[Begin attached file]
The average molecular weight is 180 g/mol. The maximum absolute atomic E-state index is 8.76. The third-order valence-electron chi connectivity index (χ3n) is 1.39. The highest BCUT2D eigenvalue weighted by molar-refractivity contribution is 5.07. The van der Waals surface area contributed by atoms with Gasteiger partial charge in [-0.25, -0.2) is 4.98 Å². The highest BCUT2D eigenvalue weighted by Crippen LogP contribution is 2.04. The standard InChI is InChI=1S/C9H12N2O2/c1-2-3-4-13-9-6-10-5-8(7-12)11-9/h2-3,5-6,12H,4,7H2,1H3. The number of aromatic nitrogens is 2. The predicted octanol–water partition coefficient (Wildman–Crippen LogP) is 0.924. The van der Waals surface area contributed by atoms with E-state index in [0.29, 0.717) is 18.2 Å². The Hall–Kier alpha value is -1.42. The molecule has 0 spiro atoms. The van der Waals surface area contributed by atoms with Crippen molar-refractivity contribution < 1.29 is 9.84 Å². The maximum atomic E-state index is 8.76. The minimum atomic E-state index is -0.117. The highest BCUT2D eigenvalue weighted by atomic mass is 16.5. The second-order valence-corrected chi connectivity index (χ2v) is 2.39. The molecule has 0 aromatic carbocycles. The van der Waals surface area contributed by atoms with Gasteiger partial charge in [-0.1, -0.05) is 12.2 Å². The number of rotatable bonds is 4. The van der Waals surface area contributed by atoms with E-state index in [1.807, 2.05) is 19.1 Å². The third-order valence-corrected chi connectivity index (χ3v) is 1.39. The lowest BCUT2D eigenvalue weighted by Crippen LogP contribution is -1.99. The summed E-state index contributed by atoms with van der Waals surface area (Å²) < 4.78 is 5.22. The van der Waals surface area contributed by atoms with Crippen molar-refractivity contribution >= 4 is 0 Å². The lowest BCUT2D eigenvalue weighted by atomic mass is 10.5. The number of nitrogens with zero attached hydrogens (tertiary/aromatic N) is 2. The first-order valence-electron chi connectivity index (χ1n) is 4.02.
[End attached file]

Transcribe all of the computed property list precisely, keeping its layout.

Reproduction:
The average molecular weight is 180 g/mol. The maximum absolute atomic E-state index is 8.76. The third-order valence-electron chi connectivity index (χ3n) is 1.39. The highest BCUT2D eigenvalue weighted by molar-refractivity contribution is 5.07. The van der Waals surface area contributed by atoms with Gasteiger partial charge in [-0.25, -0.2) is 4.98 Å². The highest BCUT2D eigenvalue weighted by Crippen LogP contribution is 2.04. The standard InChI is InChI=1S/C9H12N2O2/c1-2-3-4-13-9-6-10-5-8(7-12)11-9/h2-3,5-6,12H,4,7H2,1H3. The number of aromatic nitrogens is 2. The predicted octanol–water partition coefficient (Wildman–Crippen LogP) is 0.924. The van der Waals surface area contributed by atoms with E-state index in [0.29, 0.717) is 18.2 Å². The Hall–Kier alpha value is -1.42. The molecule has 0 spiro atoms. The van der Waals surface area contributed by atoms with Crippen molar-refractivity contribution < 1.29 is 9.84 Å². The maximum atomic E-state index is 8.76. The minimum atomic E-state index is -0.117. The highest BCUT2D eigenvalue weighted by atomic mass is 16.5. The second-order valence-corrected chi connectivity index (χ2v) is 2.39. The molecule has 0 aromatic carbocycles. The van der Waals surface area contributed by atoms with Gasteiger partial charge in [-0.1, -0.05) is 12.2 Å². The number of rotatable bonds is 4. The van der Waals surface area contributed by atoms with E-state index in [1.807, 2.05) is 19.1 Å². The third-order valence-corrected chi connectivity index (χ3v) is 1.39. The lowest BCUT2D eigenvalue weighted by Crippen LogP contribution is -1.99. The summed E-state index contributed by atoms with van der Waals surface area (Å²) < 4.78 is 5.22. The van der Waals surface area contributed by atoms with Crippen molar-refractivity contribution >= 4 is 0 Å². The lowest BCUT2D eigenvalue weighted by atomic mass is 10.5. The number of nitrogens with zero attached hydrogens (tertiary/aromatic N) is 2. The first-order valence-electron chi connectivity index (χ1n) is 4.02.